BMC Family Practice (2018-07-01)

Polypharmacy in older patients with chronic diseases: a cross-sectional analysis of factors associated with excessive polypharmacy

  • Anja Rieckert,
  • Ulrike S. Trampisch,
  • Renate Klaaßen-Mielke,
  • Eva Drewelow,
  • Aneez Esmail,
  • Tim Johansson,
  • Sophie Keller,
  • Ilkka Kunnamo,
  • Christin Löffler,
  • Joonas Mäkinen,
  • Giuliano Piccoliori,
  • Anna Vögele,
  • Andreas Sönnichsen

DOI
https://doi.org/10.1186/s12875-018-0795-5
Journal volume & issue
Vol. 19, no. 1
pp. 1 – 9

Abstract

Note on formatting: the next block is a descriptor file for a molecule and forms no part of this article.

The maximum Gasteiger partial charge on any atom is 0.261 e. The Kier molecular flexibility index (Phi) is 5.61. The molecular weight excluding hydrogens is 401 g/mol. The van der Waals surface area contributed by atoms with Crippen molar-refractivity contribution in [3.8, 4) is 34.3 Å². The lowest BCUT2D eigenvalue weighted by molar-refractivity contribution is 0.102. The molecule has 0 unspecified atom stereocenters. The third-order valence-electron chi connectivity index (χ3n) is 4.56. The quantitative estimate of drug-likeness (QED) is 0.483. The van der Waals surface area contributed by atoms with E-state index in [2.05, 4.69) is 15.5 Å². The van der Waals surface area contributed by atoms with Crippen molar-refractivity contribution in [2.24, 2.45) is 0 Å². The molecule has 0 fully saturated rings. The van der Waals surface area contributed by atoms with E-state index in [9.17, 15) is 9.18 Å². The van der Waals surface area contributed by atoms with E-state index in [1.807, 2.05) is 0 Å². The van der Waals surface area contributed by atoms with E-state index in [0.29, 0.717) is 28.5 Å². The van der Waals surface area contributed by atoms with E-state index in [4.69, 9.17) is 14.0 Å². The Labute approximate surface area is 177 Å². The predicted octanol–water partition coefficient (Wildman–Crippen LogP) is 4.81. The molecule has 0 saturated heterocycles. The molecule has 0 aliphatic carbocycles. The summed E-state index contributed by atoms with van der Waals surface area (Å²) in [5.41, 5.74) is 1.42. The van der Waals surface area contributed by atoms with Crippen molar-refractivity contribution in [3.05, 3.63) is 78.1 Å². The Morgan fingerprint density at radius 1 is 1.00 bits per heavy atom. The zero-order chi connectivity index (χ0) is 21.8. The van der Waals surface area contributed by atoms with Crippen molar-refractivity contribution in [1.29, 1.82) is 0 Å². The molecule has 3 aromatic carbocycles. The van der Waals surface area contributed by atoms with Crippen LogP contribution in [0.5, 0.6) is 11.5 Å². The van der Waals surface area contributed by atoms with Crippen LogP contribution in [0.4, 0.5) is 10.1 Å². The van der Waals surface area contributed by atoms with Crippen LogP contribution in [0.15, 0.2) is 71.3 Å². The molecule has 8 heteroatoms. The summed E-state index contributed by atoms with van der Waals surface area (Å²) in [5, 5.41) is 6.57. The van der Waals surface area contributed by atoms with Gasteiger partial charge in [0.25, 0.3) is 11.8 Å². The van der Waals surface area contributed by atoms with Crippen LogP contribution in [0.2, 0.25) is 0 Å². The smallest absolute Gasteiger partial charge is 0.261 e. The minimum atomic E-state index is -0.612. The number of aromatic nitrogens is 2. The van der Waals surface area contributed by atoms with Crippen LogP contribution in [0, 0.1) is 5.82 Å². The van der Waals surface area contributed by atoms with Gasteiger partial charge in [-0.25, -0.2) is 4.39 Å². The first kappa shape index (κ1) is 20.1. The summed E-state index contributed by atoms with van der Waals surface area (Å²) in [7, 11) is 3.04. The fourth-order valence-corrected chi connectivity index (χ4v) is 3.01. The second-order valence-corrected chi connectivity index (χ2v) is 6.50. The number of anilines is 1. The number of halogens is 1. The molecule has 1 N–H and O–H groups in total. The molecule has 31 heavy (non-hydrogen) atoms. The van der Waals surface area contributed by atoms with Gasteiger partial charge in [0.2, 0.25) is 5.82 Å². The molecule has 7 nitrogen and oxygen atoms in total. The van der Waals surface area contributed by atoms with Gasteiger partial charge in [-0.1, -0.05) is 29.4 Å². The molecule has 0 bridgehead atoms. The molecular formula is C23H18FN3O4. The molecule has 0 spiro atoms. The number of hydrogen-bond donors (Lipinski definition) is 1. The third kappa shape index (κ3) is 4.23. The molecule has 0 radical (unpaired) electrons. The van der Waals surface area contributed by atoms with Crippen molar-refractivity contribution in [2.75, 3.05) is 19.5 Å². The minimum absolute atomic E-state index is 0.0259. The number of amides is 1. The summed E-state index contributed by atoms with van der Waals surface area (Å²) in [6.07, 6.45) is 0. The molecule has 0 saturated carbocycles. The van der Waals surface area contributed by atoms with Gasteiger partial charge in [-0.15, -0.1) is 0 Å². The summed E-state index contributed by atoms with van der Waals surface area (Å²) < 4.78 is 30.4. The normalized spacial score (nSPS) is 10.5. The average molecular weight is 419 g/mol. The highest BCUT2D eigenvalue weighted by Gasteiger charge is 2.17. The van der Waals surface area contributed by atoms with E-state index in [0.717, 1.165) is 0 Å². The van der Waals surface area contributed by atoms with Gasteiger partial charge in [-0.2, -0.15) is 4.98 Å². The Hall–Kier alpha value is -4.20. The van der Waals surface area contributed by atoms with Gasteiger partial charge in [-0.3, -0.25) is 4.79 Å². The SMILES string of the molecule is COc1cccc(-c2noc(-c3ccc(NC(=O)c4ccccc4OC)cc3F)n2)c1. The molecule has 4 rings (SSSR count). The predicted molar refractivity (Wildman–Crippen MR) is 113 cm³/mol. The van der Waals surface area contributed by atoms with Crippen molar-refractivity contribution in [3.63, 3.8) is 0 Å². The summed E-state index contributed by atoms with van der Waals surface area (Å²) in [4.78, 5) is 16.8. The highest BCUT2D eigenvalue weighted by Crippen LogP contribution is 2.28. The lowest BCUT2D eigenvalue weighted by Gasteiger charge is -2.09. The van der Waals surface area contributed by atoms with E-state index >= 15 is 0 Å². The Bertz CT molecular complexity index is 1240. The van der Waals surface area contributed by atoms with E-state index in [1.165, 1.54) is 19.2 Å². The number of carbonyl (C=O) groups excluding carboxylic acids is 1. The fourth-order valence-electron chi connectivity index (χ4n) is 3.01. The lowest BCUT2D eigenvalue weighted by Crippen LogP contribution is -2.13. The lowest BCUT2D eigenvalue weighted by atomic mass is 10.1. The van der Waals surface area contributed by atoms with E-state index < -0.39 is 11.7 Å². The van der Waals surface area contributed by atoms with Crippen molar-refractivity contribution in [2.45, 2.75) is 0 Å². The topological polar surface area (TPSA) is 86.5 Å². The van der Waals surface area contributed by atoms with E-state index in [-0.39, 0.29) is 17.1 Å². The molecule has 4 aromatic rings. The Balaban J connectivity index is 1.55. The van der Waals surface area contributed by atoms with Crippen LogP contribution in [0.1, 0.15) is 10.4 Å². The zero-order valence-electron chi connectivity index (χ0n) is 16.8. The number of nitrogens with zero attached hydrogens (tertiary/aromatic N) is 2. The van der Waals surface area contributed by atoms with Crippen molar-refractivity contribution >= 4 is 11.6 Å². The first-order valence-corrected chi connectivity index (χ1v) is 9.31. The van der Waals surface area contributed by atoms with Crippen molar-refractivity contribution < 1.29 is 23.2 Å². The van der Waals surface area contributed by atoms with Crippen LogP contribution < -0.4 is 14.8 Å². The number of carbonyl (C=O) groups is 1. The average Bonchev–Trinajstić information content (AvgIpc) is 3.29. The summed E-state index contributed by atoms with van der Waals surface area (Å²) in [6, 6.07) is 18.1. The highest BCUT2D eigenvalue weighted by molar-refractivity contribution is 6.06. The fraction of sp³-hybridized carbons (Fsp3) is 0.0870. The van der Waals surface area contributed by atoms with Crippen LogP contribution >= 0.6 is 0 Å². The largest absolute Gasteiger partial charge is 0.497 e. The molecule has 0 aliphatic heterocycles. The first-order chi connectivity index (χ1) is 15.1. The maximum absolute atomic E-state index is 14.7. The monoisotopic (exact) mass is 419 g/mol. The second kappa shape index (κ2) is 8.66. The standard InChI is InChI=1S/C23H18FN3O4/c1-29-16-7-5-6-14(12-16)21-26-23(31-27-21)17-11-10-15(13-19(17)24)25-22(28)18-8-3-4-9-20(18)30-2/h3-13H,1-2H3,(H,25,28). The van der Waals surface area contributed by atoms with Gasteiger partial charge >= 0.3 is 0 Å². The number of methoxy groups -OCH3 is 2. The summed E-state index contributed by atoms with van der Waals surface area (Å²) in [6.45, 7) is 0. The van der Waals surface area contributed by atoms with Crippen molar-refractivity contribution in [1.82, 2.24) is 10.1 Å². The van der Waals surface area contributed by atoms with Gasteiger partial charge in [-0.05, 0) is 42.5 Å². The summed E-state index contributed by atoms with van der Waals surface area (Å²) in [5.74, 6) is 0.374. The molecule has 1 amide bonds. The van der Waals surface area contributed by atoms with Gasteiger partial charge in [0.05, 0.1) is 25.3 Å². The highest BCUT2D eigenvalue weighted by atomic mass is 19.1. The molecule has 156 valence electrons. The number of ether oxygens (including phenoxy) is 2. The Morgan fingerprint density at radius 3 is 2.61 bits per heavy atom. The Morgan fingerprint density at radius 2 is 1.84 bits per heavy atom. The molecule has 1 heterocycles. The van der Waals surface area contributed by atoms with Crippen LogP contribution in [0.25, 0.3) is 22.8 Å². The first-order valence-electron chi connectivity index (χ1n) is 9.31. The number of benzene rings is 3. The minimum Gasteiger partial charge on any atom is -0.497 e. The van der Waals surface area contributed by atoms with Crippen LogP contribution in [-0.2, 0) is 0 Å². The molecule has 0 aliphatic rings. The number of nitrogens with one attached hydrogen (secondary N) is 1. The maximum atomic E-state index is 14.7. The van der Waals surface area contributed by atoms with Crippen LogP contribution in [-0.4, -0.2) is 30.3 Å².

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Abstract Background Polypharmacy is common in older people and associated with potential harms. The aim of this study was to analyse the characteristics of an older multimorbid population with polypharmacy and to identify factors contributing to excessive polypharmacy in these patients. Methods This cross-sectional analysis is based on the PRIMA-eDS trial, a large randomised controlled multicentre study of polypharmacy in primary care. Patients’ baseline data were used for analysis. A number of socioeconomic and medical data as well as SF-12-scores were entered into a generalized linear mixed model to identify variables associated with excessive polypharmacy (taking ≥10 substances daily). Results Three thousand nine hundred four participants were recruited. Risk factors significantly associated with excessive polypharmacy were frailty (OR 1.45; 95% CI 1.22–1.71), > 8 diagnoses (OR 2.64; 95% CI 2.24–3.11), BMI ≥30 (OR 1.18; 95% CI 1.02–1.38), a lower SF-12 physical health composite score (OR 1.47; 95% CI 1.26–1.72), and a lower SF-12 mental health composite score (OR 1.33; 95% CI 1.17–1.59) than the median of the study population (≤36.6 and ≤ 48.7, respectively). Age ≥ 85 years (OR 0.83; 95% CI 0.70–0.99) led to a significantly lower risk for excessive polypharmacy. No association with excessive polypharmacy could be found for female sex, low educational level, and smoking. Regarding the study centres, being recruited in the UK led to a significantly higher risk for excessive polypharmacy compared to being recruited in Germany 1/Rostock (OR 1.71; 95% CI 1.27–2.30). Being recruited in Germany 2/Witten led to a slightly significant lower risk for excessive polypharmacy compared to Germany 1/Rostock (OR 0.74; 95% CI 0.56–0.97). Conclusions Frailty, multimorbidity, obesity, and decreased physical as well as mental health status are risk factors for excessive polypharmacy. Sex, educational level, and smoking apparently do not seem to be related to excessive polypharmacy. Physicians should especially pay attention to their frail, obese patients who have multiple diagnoses and a decreased health-related quality of life, to check carefully whether all the drugs prescribed are evidence-based, safe, and do not interact in an unfavourable way. Trial registration This trial has been registered with Current Controlled Trials Ltd. on 31 July 2014 (ISRCTN10137559).

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